The strike that shook Glasgow to the core

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Glasgow-care-Andrew-McGowan.jpg

Pic: Andrew McGowan

In the final part of her series on women workers in struggle, Jane Hardy talks to women who organised and took part in a successful strike over equal pay.

An explosion of anger from women council workers in Glasgow culminated in a two day strike in October 2018 that closed down the city. The women had run out of patience when the Scottish National Party (SNP) minority council failed to deliver on its promise of rectifying equal pay cases that had lasted over a decade.

In 2006 a new pay and rewards system had been introduced. Ever since then successive Labour-dominated councils in Glasgow had tried to circumvent equal pay by buying women off with paltry sums, setting up an arms-length firm to impose inferior pay and conditions and then spending millions of pounds in the court defending their flawed scheme rather than addressing the equality issues.

In the early days the main unions representing the women council workers in Glasgow did not cover themselves in glory. At worst they signed up to pay structures that were clearly discriminatory and entrenched unequal pay, and at best they showed a lack of leadership and dragged their heels in fighting these cases for equal pay. However, as we shall see, new energetic and committed organisers, branch chairs and reinvigorated branches from Unison and GMB played a crucial role in the success of the strike.

Entrenching unequal pay

To understand the way that unequal pay was entrenched in Glasgow we have to go back to the new collective agreement, signed in 1997 between the Labour government and trade unions, aimed at harmonising the conditions of employment of local government workers in the United Kingdom. This national agreement, covering 1.5 million workers, harmonised conditions for manual and white collar workers in local government for the first time.

The rollout of these Single Status Agreements (SSAs) was partly an attempt to stem the tide of equal pay claims in employment tribunals. For decades the division of labour in local councils meant that work predominantly done by women — cleaning, catering and clerical work — was graded lower than jobs that were done mainly by men. The biggest discrepancy came through unequal access to overtime and bonus schemes, from which gravediggers, refuse collectors and road sweepers (mainly men) were more easily able to benefit. The outcome was that workers in these jobs could potentially take home tens of thousands of pounds in additional income annually.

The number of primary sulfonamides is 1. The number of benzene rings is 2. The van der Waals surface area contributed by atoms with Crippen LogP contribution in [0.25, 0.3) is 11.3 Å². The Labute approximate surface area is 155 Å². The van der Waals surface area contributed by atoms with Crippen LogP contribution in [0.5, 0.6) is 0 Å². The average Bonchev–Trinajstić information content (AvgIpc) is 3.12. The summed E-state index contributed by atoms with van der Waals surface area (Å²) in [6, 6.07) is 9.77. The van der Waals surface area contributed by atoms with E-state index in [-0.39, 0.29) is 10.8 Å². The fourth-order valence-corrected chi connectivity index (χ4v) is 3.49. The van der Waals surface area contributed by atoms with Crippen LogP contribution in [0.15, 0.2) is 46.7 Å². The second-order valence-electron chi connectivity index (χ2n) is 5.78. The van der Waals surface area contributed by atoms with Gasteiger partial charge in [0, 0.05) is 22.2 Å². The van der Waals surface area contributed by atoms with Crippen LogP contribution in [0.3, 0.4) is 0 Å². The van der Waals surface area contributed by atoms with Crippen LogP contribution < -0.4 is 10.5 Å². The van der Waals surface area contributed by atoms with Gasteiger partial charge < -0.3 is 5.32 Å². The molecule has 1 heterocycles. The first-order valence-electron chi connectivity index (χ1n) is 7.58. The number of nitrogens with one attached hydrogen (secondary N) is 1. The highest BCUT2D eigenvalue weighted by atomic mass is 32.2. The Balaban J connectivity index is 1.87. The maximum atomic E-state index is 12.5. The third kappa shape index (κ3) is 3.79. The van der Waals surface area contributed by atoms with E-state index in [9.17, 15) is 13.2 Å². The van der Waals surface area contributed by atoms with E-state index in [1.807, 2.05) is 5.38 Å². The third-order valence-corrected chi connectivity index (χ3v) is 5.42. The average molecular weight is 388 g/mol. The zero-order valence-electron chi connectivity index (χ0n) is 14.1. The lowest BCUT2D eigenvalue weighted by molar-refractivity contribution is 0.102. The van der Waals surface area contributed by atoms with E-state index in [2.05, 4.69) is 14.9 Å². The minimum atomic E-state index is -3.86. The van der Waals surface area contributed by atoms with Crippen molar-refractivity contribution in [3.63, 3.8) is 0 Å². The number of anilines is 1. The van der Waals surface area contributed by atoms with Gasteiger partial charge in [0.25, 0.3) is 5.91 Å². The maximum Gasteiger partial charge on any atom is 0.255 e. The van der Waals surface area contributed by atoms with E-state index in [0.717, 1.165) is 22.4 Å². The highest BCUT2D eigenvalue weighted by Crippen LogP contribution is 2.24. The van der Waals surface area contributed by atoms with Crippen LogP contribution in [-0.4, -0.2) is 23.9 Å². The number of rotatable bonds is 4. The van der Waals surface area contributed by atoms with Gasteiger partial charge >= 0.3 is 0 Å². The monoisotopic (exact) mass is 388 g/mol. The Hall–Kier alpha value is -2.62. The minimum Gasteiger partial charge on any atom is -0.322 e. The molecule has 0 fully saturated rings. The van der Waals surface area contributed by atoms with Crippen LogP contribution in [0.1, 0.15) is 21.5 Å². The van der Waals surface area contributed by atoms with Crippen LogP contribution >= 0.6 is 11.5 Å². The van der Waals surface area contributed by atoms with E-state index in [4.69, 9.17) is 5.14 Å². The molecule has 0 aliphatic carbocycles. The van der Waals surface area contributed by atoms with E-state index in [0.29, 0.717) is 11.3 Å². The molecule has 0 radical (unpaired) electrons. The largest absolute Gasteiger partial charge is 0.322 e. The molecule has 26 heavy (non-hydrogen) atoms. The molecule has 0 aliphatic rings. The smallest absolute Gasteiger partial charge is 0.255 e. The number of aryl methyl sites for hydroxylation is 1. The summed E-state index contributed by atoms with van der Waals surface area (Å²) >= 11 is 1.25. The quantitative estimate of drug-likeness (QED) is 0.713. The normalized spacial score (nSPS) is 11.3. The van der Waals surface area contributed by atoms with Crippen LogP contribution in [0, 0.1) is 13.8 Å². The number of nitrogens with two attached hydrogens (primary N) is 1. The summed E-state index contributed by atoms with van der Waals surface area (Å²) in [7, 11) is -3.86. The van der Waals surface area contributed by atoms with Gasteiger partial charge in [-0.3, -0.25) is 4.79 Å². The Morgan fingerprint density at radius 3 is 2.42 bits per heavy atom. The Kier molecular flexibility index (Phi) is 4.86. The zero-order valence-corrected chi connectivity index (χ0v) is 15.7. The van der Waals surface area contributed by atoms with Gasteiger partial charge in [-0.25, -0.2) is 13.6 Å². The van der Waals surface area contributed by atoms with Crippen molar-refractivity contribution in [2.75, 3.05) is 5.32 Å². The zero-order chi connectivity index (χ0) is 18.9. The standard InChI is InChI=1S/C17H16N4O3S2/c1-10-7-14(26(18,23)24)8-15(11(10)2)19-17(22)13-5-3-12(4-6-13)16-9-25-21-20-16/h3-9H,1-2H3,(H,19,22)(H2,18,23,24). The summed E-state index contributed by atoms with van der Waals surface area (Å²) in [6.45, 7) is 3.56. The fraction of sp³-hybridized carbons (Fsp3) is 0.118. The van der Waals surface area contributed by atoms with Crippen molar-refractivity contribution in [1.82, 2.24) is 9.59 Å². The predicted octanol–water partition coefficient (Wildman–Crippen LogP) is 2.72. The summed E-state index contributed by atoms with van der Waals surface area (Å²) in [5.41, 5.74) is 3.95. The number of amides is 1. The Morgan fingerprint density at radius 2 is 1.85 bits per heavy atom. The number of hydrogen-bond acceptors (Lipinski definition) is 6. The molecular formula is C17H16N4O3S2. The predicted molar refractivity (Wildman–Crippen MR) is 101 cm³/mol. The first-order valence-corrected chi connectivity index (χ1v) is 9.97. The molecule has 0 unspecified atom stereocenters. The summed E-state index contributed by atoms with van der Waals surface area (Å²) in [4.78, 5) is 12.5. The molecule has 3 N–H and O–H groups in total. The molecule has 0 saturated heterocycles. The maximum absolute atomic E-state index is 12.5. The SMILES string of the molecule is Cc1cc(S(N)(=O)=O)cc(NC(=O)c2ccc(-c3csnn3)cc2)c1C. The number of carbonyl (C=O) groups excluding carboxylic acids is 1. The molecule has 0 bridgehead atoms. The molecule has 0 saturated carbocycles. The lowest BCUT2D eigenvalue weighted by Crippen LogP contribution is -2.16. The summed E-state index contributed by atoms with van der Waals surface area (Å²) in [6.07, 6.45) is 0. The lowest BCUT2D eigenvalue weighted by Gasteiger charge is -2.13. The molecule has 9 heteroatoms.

In Glasgow the conflict over the pay and reward system had stretched over more than a decade. In 2005 Glasgow’s Labour council tried to protect itself from an avalanche of equal pay claims by bussing workers to leisure centres just before Christmas, where they were corralled into signing a piece of paper that accepted a settlement that had no regard for length of service and was far below their legal entitlement. Many women signed but a few hundred held out.

A second tactic by the council for circumventing equal pay and driving down pay and conditions was the setting up of an arm’s-length organisation — Cordia — in 2009 for some jobs and services. In January 2015, in an attack on the contracts of carers similar to that mounted by Birmingham council, the employers proposed a three shift system that meant in effect being at work for 14 hours for only eight hours’ pay. The workers would end up having odd amounts of unpaid time in between clients that meant hanging around bus stops to kill time.

A perfect storm

The issue of equal pay was a long running sore. Cases taken to court in 2011 and 2015 were long and convoluted and resulted in rulings against claimants. However, in September 2017 three elements came together to make a perfect storm and trigger an equal pay campaign.

First, two rulings of the Court of Session (the highest civil court in Scotland) in May and August 2017 ruled against the exclusion of women from bonuses and that Glasgow council had not demonstrated that its job evaluation scheme was fit for purpose.

Second, there was a change in the political composition of Glasgow council. Labour had been the largest party on the council since 1945 and had governed uninterrupted since 1980, but in May 2017 the SNP won minority control of the Glasgow City council with 39 out of 85 seats. After much lobbying by the trade unions before the elections, the SNP manifesto promised to resolve these longstanding equal pay issues.

The third element was the role of equal pay lawyer Stefan Cross and his firm, Action4Equality, that had a long history in fighting for equal pay. At an employment tribunal in 1997 Cross won £1 million for 2,000 school meals staff (mainly women) in Cleveland, North East England. In 2005 in Glasgow he recruited and represented a group of women who had refused to settle with the council. After getting settlements for this first wave of women thousands of others signed on as clients in a second wave of claimants. The Facebook group they formed cascaded information to other women who in turn made demands for action on their unions.

Led by the members

Buoyed by the decision of the court in May and August 2017, stewards, activists and organisers in Unison started a campaign that involved and was led by the members. There was an apparent victory in January 2018 when the SNP minority council voted not to appeal the decisions of the Court of Session and agreed to begin negotiations to settle the equal pay cases. Unison and the GMB union increased pressure on the council and ramped up the momentum of the campaign with a demonstration held on 10 February 2018 at which thousands of women marched in suffragette costumes with placards that read “Equal Pay or We Walk Away”.